Body building

Lance Palmer grinds his means towards second PFL championship

Courtesy of PFL / Shutterstock

New Year's Eve turns into an annual "garden party" for Lance Palmer as the featherweight is thrown into Madison Square Garden's second consecutive Professional Fighters League on December 31st.

Winning a PFL championship is not an easy task as participants have to fight twice in a day to reach the quarter-finals and semi-finals. Palmer had no problems in this section and effortlessly won both fights on the way to his 2018 championship win. "The Party" reiterated its success in the quarter-finals and 2019 semi-final and is in the best position to take home another $ 1 million belt and prize when it comes to Daniel Pineda in this year's final.


Whether it's one or more opponents in one day, Palmer is used to playing tournaments. A four-time US wrestler and former Big Ten Conference champion at Ohio State University, Palmer is familiar with the PFL format for his extensive wrestling background.

"There are wrestling tournaments where I played eight matches in one day," Palmer tells Muscle & Fitness. "The playoffs were nothing new for me. You get tired and things like that, but then you start training, "he adds. "You are somehow hardened to train and be prepared when it happens."


The featherweight defender, who fought a 10-win winning streak against Pineda, has consistently trained at the championship level throughout his MMA career. Palmer trains under coach Mark Henry of New Jersey with Frankie Edgar and Eddie Alvarez, both former UFC champions.

"I have all these people pushing me every day, and we push each other to get better," says Palmer. "It's like seeing world championships every round."

Whether in the gym or on a televised battle map, conditioning, according to Palmer, is the key to performing like a champion. During a typical day at Combat Camp, Palmer runs in the morning before participating in two morning and evening workouts, usually consisting of sparring, jiu-jitsu, or mitt work with his boxing trainer. In addition to his usual training five days a week, Palmer works with a dietitian and a strength and conditioning trainer, who impose a "rigorous plan" to ensure that his body "burns on all cylinders."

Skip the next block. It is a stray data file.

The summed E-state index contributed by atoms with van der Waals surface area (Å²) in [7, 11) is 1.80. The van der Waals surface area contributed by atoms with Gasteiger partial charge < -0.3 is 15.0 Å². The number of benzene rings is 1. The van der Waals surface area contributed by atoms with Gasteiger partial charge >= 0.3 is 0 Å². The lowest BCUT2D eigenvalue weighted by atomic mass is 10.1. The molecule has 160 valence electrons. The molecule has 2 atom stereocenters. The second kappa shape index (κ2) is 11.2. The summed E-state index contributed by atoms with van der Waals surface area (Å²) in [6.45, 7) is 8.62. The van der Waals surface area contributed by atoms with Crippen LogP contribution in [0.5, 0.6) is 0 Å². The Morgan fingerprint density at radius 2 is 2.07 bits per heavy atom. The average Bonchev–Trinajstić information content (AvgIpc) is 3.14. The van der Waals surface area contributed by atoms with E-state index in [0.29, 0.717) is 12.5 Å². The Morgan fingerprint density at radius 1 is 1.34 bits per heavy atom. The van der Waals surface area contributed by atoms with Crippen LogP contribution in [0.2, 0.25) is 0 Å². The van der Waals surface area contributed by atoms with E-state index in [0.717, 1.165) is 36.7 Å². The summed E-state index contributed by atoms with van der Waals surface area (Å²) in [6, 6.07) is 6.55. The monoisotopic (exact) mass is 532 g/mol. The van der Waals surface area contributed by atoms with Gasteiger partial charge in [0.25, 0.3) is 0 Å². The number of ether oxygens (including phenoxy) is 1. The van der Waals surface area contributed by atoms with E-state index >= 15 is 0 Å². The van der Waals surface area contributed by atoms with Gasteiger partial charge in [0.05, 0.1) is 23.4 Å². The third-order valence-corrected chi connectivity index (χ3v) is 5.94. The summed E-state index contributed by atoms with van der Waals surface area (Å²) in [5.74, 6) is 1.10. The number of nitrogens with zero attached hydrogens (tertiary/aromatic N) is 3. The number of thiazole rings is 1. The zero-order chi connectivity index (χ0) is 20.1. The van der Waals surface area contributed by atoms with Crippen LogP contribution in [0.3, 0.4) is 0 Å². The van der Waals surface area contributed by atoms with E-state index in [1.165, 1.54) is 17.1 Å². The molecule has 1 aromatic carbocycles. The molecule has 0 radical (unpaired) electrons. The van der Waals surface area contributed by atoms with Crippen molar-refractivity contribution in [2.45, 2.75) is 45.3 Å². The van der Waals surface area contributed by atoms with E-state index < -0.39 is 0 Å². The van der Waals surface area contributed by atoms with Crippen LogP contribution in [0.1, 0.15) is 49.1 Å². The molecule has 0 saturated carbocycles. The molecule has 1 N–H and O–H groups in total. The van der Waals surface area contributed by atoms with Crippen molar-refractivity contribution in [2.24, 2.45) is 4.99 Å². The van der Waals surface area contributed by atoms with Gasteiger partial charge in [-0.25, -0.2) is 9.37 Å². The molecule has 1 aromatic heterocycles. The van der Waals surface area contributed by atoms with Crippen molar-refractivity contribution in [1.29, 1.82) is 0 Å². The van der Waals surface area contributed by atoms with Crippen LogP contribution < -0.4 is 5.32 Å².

"It's a kind of strength training on the bike and then it's going to work with the treadmill," says Palmer, who performs strength and endurance training twice a week. "Then it will either come to some sort of metabolic strength training or some form of heavy strength training, depending on which part of the batt camp I'm in."

Palmer owes his improved conditioning to his recent victories, including his third TKO victory against Luis Rafael Laurentino in the second round of the PFL featherweight tournament this season in July.

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One day all memories will be. Make her good!

A post by Lance Palmer (@lancepalmer) on November 13, 2019 at 16:32 PST

"I finished the guy in the third round and he broke clearly as the fight went on," says Palmer. "You can tell he's not that fast with his punches, kicks and combos. And then the third round was the round he wanted to do, so much of the conditioning was related to the pressure you can or should exert on your opponent. "

Recovery is as important to Palmer as conditioning, especially now that he is in his thirties. These days, "The Party" makes sure you take a break twice a week, once a week and once a weekend, to recover from the rigors of the workout.

"Two days off a week are perfect, and these days are spread over the week," says Palmer. "Some guys will train hard for five consecutive days and take two days in a row. But that's not the way to do it scientifically. "

"Your body can not recover so quickly during this time," he adds. "It's better to spend a few days on a heavy workload and then relieve it for a rest day and then spend another few days on another heavy workload and another rest day. That's exactly what I've implemented in recent years and it definitely helped a lot. "

Hoping to start the New Year with a bang, Palmer is confident that he will take home his second consecutive featherweight title and a million dollar prize.

"I feel safer than I've been in a long time," says Palmer. "I know that I have done everything I can and I am best prepared for what I will ever do. And that is exactly what gives me the certainty that I will win this second season. "



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